Mawasi, A., Nagy, P., & Wylie, R. (April, 2019). What does Ethics Mean? Middle School Students Perceptions of Science Ethics. American Education Research Association for the 2019 Annual Conference.


[Poster proposal, 3rd place award] Mawasi A. (2018) "Examining Individual and Collaborative Interactive Engagement in Transmedia Storytelling Learning Environment"

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NSF #1736103 Improving Student Help-Giving with Ubiquitous Collaboration Support Technology


Supervisors: Dr. Ruth Wylie and Dr. Erin Walker 


I have collaborated with an interdisciplinary team of teachers, computer scientists, and learning scientists to design and study a set of curriculum materials and educational technology aimed at improving students’ help-giving and collaborative learning skills (Fall 2018 to Fall 2019). The learning experience includes several opportunities for students to collaborate and help each other through face-to-face and online interactions. The objectives of the project are to examine students’ patterns of collaboration and help-giving behaviors across the different activities to provide adaptive support to students using educational technology. In this work I managed and led multiple activities for the classroom implementation and learning-education related aspects of the project, this includes: pilot studies at school with 7-8th grade students, conducting the study and implementing the technology in classrooms across multiple iterations and design cycles, interviewing students across three studies, analyzing and coding quantitative and qualitative data, developing measurement instruments, developing and implementing a strategy for design-based research process and data collection for pilots and at school, user experience and usability pilots, writing reports and field notes of studies, conducting literature reviews on collaborative learning and orchestration, and active contributions to writings and publications.


Selected publications:  

Mawasi, A., Ahmed, I., Walker, E., Wang, S., Marasli, Z., Whitehurst, A., & Wylie, R. (2020). Using Design-Based Research to Improve Peer Help-Giving in a Middle School Math ClassroomIn Gresalfi, M. and Horn, I. S. (Eds.), The Interdisciplinarity of the Learning Sciences, 14th International Conference of the Learning Sciences (ICLS) 2020, Volume 2 (pp. 1189-1196). Nashville, Tennessee: International Society of the Learning Sciences.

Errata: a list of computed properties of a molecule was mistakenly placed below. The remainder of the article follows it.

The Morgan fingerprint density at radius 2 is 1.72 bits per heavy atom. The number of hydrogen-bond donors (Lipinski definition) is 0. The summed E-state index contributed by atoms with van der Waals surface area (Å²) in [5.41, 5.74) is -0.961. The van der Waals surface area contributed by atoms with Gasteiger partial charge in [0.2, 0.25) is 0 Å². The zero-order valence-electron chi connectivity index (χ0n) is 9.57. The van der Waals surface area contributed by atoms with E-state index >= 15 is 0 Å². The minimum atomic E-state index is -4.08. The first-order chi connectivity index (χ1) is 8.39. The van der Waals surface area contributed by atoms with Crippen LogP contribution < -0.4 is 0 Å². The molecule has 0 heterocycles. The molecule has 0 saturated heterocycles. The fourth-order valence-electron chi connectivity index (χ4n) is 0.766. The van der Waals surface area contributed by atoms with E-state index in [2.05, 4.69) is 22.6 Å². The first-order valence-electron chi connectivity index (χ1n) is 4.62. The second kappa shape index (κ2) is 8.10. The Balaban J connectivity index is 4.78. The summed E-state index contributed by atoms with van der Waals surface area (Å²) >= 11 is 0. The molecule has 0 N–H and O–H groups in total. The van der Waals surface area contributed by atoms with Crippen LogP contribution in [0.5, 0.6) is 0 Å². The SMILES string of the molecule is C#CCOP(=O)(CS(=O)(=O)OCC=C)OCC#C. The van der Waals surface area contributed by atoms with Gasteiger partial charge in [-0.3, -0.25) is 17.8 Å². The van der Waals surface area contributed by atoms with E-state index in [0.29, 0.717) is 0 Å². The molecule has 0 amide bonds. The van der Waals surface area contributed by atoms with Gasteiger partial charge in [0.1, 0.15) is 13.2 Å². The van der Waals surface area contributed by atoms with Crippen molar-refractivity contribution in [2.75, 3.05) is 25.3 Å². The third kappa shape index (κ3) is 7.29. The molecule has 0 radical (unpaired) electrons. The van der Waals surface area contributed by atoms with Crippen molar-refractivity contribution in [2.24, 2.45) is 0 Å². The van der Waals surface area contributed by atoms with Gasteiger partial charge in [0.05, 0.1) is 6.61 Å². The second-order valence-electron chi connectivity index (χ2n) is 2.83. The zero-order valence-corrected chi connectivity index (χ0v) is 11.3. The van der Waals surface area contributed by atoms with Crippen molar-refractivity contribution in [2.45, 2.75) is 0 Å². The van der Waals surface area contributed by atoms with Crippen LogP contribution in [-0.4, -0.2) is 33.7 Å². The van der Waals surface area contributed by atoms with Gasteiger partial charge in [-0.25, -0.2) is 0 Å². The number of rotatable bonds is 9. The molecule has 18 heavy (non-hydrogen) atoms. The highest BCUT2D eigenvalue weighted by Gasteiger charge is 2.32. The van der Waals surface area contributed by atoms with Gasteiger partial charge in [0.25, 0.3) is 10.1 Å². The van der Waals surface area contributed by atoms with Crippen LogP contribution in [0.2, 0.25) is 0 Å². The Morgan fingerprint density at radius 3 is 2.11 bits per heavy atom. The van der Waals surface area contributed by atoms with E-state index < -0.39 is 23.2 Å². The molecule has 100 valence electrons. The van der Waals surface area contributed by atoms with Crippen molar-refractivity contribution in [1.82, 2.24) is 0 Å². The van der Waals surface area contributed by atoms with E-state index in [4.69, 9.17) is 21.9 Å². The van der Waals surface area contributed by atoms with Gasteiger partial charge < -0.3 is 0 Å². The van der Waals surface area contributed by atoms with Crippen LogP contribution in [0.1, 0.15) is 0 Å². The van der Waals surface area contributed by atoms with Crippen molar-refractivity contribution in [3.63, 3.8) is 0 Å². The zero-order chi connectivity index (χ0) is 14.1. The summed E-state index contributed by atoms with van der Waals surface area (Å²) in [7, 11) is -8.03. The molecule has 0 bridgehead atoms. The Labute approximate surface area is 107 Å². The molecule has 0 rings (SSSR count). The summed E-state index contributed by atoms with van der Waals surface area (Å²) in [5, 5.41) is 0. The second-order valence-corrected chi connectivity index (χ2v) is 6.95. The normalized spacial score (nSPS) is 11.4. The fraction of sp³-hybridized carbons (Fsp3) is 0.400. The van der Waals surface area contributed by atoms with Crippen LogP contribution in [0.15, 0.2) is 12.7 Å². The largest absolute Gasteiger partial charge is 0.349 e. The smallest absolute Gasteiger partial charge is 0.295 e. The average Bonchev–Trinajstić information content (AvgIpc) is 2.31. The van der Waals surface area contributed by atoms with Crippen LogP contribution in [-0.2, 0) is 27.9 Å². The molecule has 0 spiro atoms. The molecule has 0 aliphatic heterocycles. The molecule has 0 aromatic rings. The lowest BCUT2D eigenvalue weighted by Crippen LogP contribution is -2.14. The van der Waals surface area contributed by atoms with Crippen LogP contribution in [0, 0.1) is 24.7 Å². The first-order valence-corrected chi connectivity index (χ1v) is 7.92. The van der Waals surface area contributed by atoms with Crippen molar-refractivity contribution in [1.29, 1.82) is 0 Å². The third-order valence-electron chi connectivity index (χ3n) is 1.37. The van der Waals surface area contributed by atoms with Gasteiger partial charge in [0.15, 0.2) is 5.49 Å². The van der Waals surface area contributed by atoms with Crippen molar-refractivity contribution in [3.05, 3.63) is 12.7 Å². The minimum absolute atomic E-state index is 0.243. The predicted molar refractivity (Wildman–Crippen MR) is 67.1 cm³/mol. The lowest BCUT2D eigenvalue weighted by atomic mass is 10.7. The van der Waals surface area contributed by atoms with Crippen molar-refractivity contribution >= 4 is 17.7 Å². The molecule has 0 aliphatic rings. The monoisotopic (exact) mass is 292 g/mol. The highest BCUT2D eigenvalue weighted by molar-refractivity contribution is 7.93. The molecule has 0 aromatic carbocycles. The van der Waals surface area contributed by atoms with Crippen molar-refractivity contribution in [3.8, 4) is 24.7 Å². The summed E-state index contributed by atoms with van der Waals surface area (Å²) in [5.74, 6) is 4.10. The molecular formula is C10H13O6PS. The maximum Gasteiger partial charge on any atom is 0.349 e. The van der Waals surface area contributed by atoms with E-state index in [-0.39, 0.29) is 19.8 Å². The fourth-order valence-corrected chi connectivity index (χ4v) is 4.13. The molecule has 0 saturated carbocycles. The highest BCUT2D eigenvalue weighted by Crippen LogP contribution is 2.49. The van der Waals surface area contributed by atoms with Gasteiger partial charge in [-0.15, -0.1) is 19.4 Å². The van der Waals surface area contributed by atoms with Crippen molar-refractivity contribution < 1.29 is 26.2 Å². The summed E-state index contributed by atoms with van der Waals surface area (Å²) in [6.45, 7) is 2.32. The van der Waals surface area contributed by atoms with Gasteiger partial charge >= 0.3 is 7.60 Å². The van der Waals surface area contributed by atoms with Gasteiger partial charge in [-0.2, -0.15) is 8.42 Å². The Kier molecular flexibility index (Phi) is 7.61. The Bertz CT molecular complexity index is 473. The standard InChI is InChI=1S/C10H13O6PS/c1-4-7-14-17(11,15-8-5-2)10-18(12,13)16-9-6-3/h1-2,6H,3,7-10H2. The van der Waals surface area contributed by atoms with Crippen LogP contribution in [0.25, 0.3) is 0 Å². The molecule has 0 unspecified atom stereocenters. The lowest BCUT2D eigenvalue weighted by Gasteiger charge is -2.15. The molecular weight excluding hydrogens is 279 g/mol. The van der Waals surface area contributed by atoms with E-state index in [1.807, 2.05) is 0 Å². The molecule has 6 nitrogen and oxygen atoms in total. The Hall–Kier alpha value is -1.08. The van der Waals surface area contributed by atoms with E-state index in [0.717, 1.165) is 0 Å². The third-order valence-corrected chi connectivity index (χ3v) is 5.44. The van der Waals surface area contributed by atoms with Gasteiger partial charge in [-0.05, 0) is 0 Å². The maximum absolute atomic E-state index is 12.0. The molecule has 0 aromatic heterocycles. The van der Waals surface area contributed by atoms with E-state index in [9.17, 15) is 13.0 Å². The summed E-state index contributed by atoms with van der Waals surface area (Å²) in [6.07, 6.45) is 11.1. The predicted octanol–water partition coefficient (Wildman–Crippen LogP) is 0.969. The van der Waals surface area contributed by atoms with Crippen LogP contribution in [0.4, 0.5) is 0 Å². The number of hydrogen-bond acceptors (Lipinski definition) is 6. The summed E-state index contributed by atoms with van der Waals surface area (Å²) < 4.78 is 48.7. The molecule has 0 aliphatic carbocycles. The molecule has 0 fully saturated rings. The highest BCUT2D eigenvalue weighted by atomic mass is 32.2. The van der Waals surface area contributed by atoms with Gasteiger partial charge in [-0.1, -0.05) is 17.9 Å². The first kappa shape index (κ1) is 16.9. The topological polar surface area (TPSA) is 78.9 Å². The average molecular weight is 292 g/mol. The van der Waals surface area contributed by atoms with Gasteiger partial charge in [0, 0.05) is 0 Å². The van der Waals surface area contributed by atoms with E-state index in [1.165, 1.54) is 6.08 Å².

Ahmed, I., Mawasi, A., Wang, S., Wylie, R., Bergner, Y., Whitehurst, A., & Walker, E. (2019, June). Investigating Help-Giving Behavior in a Cross-Platform Learning Environment. In International Conference on Artificial Intelligence in Education (pp. 14-25). Springer, Cham.


Ahmed, I., Girotto, V., Mawasi, A., Whitehurst, A., Wylie, R., & Walker, E. (2019, January). Co-Design for Learner Help-Giving Across Physical and Digital Contexts. In International Conference on Computer-Supported Collaborative Learning (p. 545-548; Vol. 2).

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Cognitive Engagement in Learning Environments through the Lens of Interactive, Constructive, Active, Passive Engagement: ICAP Framework


The ICAP framework (Interactive, Constructive, Active, and Passive)  (Chi & Wylie, 2014) provides a taxonomy to understand students interactive and constructive engagement in learning environments (both face to face and using technology). The core argument of the framework is that the more engaged the learner is with the learning materials and instructions, the more the deeper they will learn (Chi & Wylie, 2014).


a. My work on ICAP began at the Center for Science and the Imagination, where I conducted a literature review on the uses of ICAP of work published between (2015-2018) and I proposed a study that aims to examine learners engagement with hands-on activities and digital media tools based on the taxonomy of ICAP. The poster won a third-place Poster award from the Institute for Social Science Research at ASU in Spring 2018: “Examining Individual and Collaborative Interactive Engagement in Transmedia Storytelling Learning Environment”.


The goal of this work was to identify ways in which ICAP could be used as a coding tool for analyzing cognitive engagement across settings (e.g., classrooms, instructional design). 


b. In Spring 2020, I conducted a co-design session with teachers in a community based organization for STEM education. I introduced to them the framework as a way to reflect on existing practices in the organization and ways the framework could help us think about the classroom and programs activities.

An Exploration of the Educational Philosophy of Khalil al-Sakakini


This project aimed to explore the educational philosphy of Khalil al-Sakakini, a Palestinian educator, writer, and pedagogist. I engaded in exploring his pedagogical approaches, prinicples of education reflected in his visionary work, and the social and political context his work took place. I analyzed and read his diaries: The Diaries of Khalil Sakakin, texts written about him, and textbooks written by him I was able to find in the search process.